Robert Gilpin was a scholar of international political economy and the professor emeritus of Politics and International Affairs at the Woodrow Wilson School of Public and International Affairs at Princeton University. He held the Eisenhower professorship. Gilpin specialized in political economy and international relations, especially the effect of multinational corporations on state autonomy.
Gilpin received his B.A. from the University of Vermont in 1952 and his M.S. from Cornell University in 1954. Following three years as an officer in the U.S. Navy, Gilpin completed his Ph.D. at the University of California, Berkeley, earning his doctorate in 1960. He joined the Princeton faculty in 1962 and earned tenure in 1967. He was a faculty associate of the Center of International Studies, and the Liechtenstein Institute on Self-Determination.
Gilpin was a Guggenheim fellow in 1969, a Rockefeller fellow from 1967–68 and again from 1976–1977, and was a fellow of the American Academy of Arts and Sciences. He was a member of the American Political Science Association, for which he served as vice president from 1984–1985, and was a member of the Council on Foreign Relations.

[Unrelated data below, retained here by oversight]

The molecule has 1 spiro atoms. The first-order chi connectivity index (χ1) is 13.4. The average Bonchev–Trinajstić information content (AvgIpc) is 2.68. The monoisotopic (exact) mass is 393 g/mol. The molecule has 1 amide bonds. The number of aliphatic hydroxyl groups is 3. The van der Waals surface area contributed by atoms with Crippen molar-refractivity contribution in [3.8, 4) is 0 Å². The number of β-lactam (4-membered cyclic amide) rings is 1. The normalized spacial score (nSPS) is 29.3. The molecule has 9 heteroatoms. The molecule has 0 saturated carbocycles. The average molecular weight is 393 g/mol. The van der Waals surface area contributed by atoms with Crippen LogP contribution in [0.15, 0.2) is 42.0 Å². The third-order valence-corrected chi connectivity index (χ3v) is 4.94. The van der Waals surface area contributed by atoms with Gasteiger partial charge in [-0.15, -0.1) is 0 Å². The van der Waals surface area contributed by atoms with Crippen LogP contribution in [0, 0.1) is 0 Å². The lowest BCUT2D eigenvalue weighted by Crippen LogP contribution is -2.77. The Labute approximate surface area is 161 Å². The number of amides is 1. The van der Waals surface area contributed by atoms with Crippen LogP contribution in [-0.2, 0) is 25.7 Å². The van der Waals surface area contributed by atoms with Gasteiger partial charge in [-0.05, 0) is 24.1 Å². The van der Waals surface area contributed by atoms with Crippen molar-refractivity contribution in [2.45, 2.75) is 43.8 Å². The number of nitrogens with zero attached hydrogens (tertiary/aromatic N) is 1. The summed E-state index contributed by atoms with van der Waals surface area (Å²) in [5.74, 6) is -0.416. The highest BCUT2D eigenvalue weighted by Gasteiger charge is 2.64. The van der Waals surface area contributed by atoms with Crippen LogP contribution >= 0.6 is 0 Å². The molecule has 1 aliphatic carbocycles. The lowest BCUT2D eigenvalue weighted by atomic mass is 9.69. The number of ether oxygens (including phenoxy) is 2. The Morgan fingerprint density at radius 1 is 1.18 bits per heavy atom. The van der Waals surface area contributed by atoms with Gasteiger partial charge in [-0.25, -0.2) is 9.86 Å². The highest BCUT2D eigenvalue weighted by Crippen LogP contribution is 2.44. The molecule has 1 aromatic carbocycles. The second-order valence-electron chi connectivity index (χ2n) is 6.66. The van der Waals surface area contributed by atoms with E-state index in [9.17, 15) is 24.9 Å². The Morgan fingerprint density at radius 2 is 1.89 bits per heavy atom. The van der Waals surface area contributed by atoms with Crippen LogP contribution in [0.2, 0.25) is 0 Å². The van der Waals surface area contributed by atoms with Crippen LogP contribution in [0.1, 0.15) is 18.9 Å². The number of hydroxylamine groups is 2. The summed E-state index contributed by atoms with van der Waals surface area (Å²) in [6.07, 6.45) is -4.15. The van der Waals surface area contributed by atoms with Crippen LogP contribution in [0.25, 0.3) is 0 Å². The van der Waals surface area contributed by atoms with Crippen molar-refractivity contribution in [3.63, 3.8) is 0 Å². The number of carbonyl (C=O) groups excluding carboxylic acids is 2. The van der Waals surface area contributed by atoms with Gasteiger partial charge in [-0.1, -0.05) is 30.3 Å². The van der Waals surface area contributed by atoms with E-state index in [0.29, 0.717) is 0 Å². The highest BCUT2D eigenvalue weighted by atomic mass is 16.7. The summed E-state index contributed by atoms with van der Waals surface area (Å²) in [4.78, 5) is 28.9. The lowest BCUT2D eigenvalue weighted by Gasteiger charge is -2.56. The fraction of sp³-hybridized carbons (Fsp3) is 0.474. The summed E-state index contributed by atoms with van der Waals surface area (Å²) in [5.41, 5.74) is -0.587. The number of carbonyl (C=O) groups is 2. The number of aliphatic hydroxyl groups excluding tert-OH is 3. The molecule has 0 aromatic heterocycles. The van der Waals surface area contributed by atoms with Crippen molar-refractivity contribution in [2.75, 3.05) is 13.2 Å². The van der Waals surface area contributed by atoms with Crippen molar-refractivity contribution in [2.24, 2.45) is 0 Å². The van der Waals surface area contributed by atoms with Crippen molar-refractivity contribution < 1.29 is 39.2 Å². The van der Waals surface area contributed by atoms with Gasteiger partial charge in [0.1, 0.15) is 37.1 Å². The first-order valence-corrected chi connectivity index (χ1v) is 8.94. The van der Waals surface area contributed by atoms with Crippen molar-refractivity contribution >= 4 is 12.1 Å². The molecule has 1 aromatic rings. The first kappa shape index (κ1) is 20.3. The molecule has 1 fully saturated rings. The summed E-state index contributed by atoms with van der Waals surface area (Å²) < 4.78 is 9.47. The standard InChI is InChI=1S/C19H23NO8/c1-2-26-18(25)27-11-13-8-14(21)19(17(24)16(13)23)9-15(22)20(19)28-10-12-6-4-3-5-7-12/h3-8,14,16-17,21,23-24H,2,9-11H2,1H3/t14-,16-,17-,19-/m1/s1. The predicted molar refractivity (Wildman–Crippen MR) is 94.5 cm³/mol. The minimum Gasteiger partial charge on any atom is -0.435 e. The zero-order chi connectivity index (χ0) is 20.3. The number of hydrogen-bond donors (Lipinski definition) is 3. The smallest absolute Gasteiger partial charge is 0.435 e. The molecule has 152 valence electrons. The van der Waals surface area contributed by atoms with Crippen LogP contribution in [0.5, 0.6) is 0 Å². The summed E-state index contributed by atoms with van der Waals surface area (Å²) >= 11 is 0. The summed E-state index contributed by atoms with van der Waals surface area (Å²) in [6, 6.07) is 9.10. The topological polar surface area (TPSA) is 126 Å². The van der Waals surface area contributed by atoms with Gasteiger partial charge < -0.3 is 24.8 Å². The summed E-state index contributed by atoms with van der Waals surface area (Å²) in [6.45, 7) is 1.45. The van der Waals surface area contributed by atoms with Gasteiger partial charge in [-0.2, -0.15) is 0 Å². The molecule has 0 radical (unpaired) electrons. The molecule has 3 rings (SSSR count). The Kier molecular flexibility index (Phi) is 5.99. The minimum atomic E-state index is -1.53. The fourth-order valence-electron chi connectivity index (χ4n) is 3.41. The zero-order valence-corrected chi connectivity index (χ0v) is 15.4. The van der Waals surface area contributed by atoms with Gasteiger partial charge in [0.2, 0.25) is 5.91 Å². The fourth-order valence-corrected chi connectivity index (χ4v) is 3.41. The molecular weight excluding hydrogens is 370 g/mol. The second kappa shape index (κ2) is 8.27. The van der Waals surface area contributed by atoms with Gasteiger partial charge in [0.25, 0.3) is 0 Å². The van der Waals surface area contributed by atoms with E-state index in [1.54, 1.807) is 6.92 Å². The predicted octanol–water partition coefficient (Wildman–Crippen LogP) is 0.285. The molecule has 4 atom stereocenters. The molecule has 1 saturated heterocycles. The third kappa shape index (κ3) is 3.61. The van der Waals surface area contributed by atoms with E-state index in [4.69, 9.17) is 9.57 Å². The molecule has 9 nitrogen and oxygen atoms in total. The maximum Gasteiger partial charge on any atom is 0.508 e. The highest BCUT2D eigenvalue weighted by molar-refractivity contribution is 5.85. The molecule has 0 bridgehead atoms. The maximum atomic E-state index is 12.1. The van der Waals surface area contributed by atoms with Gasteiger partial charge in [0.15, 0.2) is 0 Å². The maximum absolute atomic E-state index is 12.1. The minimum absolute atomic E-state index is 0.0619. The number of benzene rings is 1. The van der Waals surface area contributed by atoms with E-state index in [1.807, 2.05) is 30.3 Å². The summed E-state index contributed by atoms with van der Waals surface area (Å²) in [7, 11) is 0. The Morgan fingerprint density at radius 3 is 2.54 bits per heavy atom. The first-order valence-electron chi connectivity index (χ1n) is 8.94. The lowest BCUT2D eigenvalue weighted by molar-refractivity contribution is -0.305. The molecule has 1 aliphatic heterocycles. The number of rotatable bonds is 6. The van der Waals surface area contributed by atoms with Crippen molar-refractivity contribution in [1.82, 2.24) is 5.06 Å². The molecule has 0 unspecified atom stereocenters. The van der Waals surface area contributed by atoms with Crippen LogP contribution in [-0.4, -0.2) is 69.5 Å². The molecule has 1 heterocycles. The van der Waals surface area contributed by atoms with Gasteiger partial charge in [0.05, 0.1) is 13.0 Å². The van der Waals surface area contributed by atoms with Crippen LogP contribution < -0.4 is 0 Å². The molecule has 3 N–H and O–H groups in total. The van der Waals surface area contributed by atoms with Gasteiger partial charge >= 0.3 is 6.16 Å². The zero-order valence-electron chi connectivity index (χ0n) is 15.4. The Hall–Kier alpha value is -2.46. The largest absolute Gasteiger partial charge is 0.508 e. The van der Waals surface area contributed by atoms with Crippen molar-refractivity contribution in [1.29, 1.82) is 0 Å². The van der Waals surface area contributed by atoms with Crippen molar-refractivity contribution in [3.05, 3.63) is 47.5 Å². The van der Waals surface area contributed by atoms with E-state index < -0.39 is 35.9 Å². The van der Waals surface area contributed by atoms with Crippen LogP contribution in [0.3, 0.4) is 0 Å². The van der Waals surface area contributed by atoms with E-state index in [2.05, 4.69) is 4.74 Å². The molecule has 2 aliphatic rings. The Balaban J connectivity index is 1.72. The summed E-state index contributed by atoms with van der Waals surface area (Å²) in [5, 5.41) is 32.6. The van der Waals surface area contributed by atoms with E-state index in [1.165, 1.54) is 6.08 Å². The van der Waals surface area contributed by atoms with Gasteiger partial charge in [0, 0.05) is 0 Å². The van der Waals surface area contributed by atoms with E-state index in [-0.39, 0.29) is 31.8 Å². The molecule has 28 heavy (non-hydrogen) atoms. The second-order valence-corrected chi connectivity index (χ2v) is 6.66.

Gilpin describes his view of international relations and international political economy from a "realist" standpoint, explaining in his book Global Political Economy that he considers himself a "state-centric realist" in the tradition of prominent "classical realists" such as E. H. Carr and Hans Morgenthau. In the final years of his career, Gilpin focused his research interests in the application of "realist" thinking to contemporary American policies in the Middle East. Gilpin was openly critical of the politics surrounding the 2003 invasion of Iraq in his essay titled "War is Too Important to Be Left to Ideological Amateurs".Gilpin died on 20 June 2018.